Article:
Monday, January 30, 2012
How do you make your romance sizzle?
I, for one, favor a love-hate dilemma. The hero and heroine teeter dangerously between not being able to stand each other and not being able to get enough. I love to write strong and feisty women who don’t easily swoon. At least they think they don’t. The tension of these kinds of relationships fascinate and excite me. One minute they are tearing each other’s heads off in a battle of wits, the next they are nose-to-nose, suspended in a heady spell of heated desire.
I think part of the reason I prefer this saucy version over say, a sweet romance, is because of my very own love story. Jaded, heart-broken, man-hater, (okay so that’s taking it a little far, but just go with it) has no intention of being swayed by any man after the last one bludgeoned her heart into an early grave. Let alone a baseball player, whom she has been forewarned are all bad news. The ruggedly handsome center fielder has caught her eye, much to her dismay, but is as aloof as a brick wall.
Unforeseen circumstances have them paired up for a tutoring session. The brain schools the jock on statistics to find that yes, in fact, he has a brain. And a sense of humor. And a dead sexy smile. Trouble! Head-butting ensues as two strong will’s clash.
Okay, so there is some interest there, she’s brave enough to admit it to herself. But girls don’t chase boys. At least, girls like me don’t. And the big, dumb oaf has had more than a dozen tutoring sessions of sarcastic and witty banter—some of my finest work—and has yet to ask the girl out. Could the rumors be true? Is he really a player working her over with some serious game?
Then, the girl discovers the ball player is a believer. He even suggests that they do a bible study before they tutor. What girl wouldn’t swoon over a hunky, self-assured man of God dangling himself as tasty man-bait? Oh, but no, the heel dragging continues. Frustration mounts, sparks fly, and hearts finally collide.
Let’s just say, my husband knew what he was doing. Informed me about his little plan to get my attention after he’d reeled me in. But as exciting as it was, I remember it being infuriating! I told my girlfriends I though he was the biggest idiot on the planet and had officially washed my hands of the imbecile. But I will admit it set the stage for one steamy, albeit rated PG-13, romance.
It’s hard not to infuse some of ourselves in our writing. The way we felt when we were being chased. The zsa zsa zoo that defined our very own romances slips out onto the pages. Ahh, I love to remember falling in love.
What about you? What is your love story? And how does it relate to the way you write your romances?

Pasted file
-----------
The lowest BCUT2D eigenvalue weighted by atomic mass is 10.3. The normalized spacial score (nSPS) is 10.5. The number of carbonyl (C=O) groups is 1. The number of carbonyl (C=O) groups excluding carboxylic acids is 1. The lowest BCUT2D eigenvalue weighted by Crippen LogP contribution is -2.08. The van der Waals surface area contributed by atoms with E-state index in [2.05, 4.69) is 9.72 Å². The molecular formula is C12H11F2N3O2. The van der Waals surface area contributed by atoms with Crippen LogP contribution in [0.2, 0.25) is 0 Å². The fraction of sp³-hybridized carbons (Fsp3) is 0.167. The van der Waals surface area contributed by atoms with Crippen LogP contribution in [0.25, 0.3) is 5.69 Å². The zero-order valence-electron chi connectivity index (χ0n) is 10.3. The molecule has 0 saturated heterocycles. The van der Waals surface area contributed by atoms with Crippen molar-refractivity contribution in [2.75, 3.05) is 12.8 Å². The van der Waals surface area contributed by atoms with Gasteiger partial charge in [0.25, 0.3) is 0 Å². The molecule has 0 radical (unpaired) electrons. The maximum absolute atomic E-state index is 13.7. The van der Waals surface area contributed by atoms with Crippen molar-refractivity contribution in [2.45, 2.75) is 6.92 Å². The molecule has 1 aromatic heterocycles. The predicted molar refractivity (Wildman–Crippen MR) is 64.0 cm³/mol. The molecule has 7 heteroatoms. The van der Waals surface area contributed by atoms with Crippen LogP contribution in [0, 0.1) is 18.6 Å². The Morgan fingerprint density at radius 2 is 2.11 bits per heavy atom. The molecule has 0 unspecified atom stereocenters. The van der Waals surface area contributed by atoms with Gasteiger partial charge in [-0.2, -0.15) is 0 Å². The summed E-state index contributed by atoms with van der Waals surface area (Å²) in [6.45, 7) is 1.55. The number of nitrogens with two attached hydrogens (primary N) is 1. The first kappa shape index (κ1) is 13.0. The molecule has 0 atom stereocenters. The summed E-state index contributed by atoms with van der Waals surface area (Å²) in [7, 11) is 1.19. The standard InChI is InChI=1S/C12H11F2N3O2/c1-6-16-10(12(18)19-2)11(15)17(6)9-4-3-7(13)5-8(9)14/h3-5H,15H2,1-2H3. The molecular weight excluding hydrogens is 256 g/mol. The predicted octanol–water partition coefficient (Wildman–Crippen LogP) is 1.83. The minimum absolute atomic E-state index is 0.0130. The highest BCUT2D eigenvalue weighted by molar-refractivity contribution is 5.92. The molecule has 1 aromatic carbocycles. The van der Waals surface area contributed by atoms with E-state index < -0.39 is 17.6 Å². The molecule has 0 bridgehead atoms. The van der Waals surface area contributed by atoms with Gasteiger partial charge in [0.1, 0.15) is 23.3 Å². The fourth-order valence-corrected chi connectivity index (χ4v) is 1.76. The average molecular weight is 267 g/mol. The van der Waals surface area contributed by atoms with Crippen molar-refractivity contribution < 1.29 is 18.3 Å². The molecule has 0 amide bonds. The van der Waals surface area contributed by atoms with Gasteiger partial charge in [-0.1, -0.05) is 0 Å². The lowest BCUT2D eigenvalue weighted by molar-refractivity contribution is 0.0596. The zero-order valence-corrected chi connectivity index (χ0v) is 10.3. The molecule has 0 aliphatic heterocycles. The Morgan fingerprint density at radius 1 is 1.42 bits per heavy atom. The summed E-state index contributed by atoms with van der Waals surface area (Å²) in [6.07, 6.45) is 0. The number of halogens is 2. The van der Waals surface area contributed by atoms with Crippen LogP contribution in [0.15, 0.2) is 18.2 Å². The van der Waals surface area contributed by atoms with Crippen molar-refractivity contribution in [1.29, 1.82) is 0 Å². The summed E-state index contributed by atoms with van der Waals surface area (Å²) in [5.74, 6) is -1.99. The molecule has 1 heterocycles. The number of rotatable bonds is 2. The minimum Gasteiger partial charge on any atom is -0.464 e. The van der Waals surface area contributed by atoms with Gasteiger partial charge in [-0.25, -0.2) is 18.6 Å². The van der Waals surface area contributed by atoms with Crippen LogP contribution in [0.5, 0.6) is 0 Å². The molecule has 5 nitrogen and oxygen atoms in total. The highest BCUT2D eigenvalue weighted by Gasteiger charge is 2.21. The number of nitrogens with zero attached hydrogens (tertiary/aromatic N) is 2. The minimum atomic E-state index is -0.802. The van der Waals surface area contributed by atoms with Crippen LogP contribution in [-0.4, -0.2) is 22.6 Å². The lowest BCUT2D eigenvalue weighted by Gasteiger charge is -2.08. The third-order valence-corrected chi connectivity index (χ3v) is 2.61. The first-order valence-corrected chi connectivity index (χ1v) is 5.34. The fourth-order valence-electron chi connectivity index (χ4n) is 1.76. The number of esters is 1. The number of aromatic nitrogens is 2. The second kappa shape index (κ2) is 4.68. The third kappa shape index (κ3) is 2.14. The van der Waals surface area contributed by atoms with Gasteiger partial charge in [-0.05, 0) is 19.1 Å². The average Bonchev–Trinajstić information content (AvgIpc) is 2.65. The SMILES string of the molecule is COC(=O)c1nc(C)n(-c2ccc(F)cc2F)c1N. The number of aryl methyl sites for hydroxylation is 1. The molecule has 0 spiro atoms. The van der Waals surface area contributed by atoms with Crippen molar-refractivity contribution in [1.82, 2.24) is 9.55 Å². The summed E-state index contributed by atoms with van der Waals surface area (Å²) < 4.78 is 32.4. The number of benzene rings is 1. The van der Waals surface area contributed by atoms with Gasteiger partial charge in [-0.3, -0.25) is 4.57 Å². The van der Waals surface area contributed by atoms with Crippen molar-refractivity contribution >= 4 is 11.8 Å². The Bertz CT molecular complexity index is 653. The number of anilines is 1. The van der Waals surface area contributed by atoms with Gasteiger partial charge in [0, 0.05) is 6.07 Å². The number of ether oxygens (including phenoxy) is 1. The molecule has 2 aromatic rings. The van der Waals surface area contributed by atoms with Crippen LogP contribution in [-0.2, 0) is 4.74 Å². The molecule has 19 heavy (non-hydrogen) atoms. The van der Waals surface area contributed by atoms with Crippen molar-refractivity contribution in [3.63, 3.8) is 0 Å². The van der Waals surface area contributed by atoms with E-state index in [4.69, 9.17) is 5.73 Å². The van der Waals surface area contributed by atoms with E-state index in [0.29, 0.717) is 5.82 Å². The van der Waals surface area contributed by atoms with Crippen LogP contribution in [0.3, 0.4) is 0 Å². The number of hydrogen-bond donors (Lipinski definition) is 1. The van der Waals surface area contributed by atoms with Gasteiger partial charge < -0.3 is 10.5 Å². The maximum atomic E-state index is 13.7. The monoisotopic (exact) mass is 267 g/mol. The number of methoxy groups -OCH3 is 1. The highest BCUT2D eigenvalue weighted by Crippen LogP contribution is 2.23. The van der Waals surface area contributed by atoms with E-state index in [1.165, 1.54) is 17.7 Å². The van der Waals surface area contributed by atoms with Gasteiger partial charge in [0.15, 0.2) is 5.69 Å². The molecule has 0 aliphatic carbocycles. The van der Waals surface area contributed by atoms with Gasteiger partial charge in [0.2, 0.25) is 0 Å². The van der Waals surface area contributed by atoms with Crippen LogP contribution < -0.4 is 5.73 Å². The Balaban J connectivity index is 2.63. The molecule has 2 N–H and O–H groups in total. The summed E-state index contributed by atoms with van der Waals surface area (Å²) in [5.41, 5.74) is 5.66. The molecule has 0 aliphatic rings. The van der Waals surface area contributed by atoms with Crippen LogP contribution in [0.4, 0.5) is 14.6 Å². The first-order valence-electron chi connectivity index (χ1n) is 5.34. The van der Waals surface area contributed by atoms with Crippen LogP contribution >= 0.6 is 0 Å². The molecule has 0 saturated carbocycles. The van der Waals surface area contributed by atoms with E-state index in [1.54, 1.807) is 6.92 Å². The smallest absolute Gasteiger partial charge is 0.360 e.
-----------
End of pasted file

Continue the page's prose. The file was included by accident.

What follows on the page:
Monday, January 16, 2012
Holiday break/sick leave/ten month old started walking and getting into everything adjustment/reading extravaganza has come to an end. Hope 2012 has been good to you so far!
Okay, back to business.
A recent snafu with my internet/telephone company had me thinking about that old game of telephone. While I have been explaining myself over and over to the very convincing con artists who run the AT&T call center for two months now regarding the issue, I see that they neither pass along the correct information, nor do they actually fulfill those promises to resolve the issue. Humph! Needless to say after more than a dozen phone calls, and more than twice as many wasted hours on hold, I am at the end of my rapidly fraying rope of gracious tolerance. And apparently, I have learned the hard way that I am far too trusting.
Hear me AT&T, you have poked mama bear one too many times. Watch out!
And so, to avoid any further miscommunications, I have drafted a very bold, and comically enraged short story masquerading as a complaint letter to the incompetent criminals who continue to work me over with their ‘can do’ attitude and their contrite apologies. The silver-tongued jezebels. I think it is some of my finest work!
But the whole process got me thinking about how naive we can be. How trusting. How easily we can believe blindly in decency and honesty. Whether from a person we know and trust, or a complete stranger on the other end of the line, we all put some trust in humanity to do right by us and shoot straight.
The novel I am working on centers around a great deception the main character believes from the mouth of his best friend when they were in high school. The ramifications of that blind belief come to the surface ten years later with an unexpected and horrifying outcome. We have all engaged in gossip at one point or another, and know how something seemingly innocent can have a rippling effect that ends up causing great devastation.
Much like that tried and true game of telephone. The facts get tweaked and twisted bit by bit until the truth has been rewritten into something else entirely. A lie. And more often than not the consequences of lies (okay, not generally when we are referring to the harmless game of telephone) are great. Often irrevocable.
How different things might have been had the person sought out the truth from the source instead of buying into a slew of lies that altered the course of their life.
I remember, all too well, being the subject of such demoralizing rumors and lies. How absurd they sounded. No one could possibly believe something so outlandish. Right?
Those tentacles of deceit can be like Stretch Armstrong. Much more far reaching than seems possible and far more damaging than a stretchy lump of rubber that miraculously shrinks back to size.
Are there any lies you chose to believe that affected your life in a major way? The devil is the master of lies, he knows just what seed of doubt to plant to make you buy in, hook, line, and sinker. How do you protect yourself from gossip? And for my sanity, has anyone else ever been worked over by the crooks on the other end of your phone line?